He went to main retailer for Porsche in Switzerland, gave his name and adress and asked them to send an offer for the then most expensive model including every extra possible. The weeks passed and no offer arrived. So he printed out his bank Balance, went there again, threw it on the table and said: Do I get an offer now as you clearly can see I have the money to pay it?
    They nearly bowed down in front of him.
    Unfortunately wherever you buy your Porsche it comes from this company, so you can’t shun them.

  2. A friend of mine went through the same treatment. When he walked into the Oldsmobile dealership with his grubby work clothes on, the salesmen told the newby on the force , he is yours, he won’t buy a thing. The young man did his best and when the palavar was over, Chet took out his checkbook and wrote a check for the full anount.

  3. When I was teaching, I had students from all walks of life. Some dressed very well, but some looked like they’d just come off the street. I made up my mind that I would treat them all the same, with respect and courtesy.

    At one school, a tech school, every new student would eventually be in three of my classes if he/she finished. One day, I saw a man, probably in his late 40s, walking toward me. My heart sank a little, because I knew he’d be in my classes. He had long scraggly hair and a beard and prison tats on his arms. He was obviously a biker and he looked like, as we say in Texas, “he’d been rode hard and put up wet.”

    I smiled at him and said hello, and sure enough, that afternoon, he was in my class. After I took role, he motioned me over to him. He pulled something out of his pocket to show me. “Pictures of my grandbabies,” he said.

    He was one of the best writers and speakers I ever had.

  4. I worked in a local bank in the early 1970s and one of the customers who came in on a regular basis was an old man who grew up on a local farm and only left the area when he went away to service in the Army during WW1. He always wore an old Army trench coat with other Army surplus gear underneath and always looked like he hasn’t shaved for a few days. Tall, thin and wiry, and many of the local thought he was a hobo (what we called the homeless people in those days). He also still lived in the house he was born in and grew up in on what was left of the farm that had been in his family until it got progressively sold off as the city expanded up to and around the farm. My job in the bank was to process the long-term investments that were being reinvested, and that included the monies he’d been paid for his family farm over the last 40 plus years. Our bank didn’t have all of the family investments, just a bit over two hundred million dollars worth, and what he grew up on as a farm was, by 1970, a major industrial and residential area of what is now an inner suburb of Sydney, NSW, Australia. – You can never judge a book by it’s cover.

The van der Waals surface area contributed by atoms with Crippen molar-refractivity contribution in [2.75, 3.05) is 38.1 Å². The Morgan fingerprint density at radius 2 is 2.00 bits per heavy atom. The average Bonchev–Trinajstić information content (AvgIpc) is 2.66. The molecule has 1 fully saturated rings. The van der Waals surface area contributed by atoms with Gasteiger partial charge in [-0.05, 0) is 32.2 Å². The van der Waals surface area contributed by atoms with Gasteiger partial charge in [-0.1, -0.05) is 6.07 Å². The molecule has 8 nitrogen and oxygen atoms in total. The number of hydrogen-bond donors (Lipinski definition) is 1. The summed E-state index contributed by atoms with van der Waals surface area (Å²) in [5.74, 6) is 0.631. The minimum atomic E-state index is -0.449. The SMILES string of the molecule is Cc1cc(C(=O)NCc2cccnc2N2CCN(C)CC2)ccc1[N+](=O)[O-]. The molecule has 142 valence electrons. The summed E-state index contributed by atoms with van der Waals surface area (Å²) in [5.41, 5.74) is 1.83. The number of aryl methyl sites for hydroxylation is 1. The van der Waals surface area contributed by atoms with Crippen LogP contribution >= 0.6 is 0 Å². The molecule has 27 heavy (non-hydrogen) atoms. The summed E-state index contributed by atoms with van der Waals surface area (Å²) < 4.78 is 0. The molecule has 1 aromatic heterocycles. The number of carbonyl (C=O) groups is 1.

5. A friend of mine had a similar experience to those related by others here in a car dealership. It being the weekend, he was dressed very casually, in worn jeans and a tee shirt. He went into several different exclusive car brand showrooms, such as Jaguar, Porsche and Aston Martin, and the first one where the salesman treated him with respect gained a sale somewhere between 50,000 and 100,000 UK pounds